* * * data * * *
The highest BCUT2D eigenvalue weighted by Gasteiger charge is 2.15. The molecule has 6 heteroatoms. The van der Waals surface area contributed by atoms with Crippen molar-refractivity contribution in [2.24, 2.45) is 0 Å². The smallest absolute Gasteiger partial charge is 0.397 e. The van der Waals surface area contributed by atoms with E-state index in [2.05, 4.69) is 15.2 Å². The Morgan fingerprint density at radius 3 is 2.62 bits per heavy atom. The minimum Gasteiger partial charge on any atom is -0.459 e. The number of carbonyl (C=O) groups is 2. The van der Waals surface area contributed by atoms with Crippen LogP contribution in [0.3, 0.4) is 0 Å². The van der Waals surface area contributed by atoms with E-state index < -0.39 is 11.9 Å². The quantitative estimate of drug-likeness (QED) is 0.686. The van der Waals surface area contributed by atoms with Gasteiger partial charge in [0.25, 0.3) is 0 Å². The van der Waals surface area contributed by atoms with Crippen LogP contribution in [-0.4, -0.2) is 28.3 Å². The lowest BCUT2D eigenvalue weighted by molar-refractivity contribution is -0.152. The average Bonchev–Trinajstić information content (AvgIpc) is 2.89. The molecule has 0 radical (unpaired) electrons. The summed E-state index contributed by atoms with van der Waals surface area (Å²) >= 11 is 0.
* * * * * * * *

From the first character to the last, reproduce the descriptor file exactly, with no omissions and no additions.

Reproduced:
The highest BCUT2D eigenvalue weighted by Gasteiger charge is 2.15. The molecule has 6 heteroatoms. The van der Waals surface area contributed by atoms with Crippen molar-refractivity contribution in [2.24, 2.45) is 0 Å². The smallest absolute Gasteiger partial charge is 0.397 e. The van der Waals surface area contributed by atoms with E-state index in [2.05, 4.69) is 15.2 Å². The Morgan fingerprint density at radius 3 is 2.62 bits per heavy atom. The minimum Gasteiger partial charge on any atom is -0.459 e. The number of carbonyl (C=O) groups is 2. The van der Waals surface area contributed by atoms with Crippen LogP contribution in [0.3, 0.4) is 0 Å². The van der Waals surface area contributed by atoms with E-state index < -0.39 is 11.9 Å². The quantitative estimate of drug-likeness (QED) is 0.686. The van der Waals surface area contributed by atoms with Gasteiger partial charge in [0.25, 0.3) is 0 Å². The van der Waals surface area contributed by atoms with Crippen LogP contribution in [-0.4, -0.2) is 28.3 Å². The lowest BCUT2D eigenvalue weighted by molar-refractivity contribution is -0.152. The average Bonchev–Trinajstić information content (AvgIpc) is 2.89. The molecule has 0 radical (unpaired) electrons. The summed E-state index contributed by atoms with van der Waals surface area (Å²) >= 11 is 0.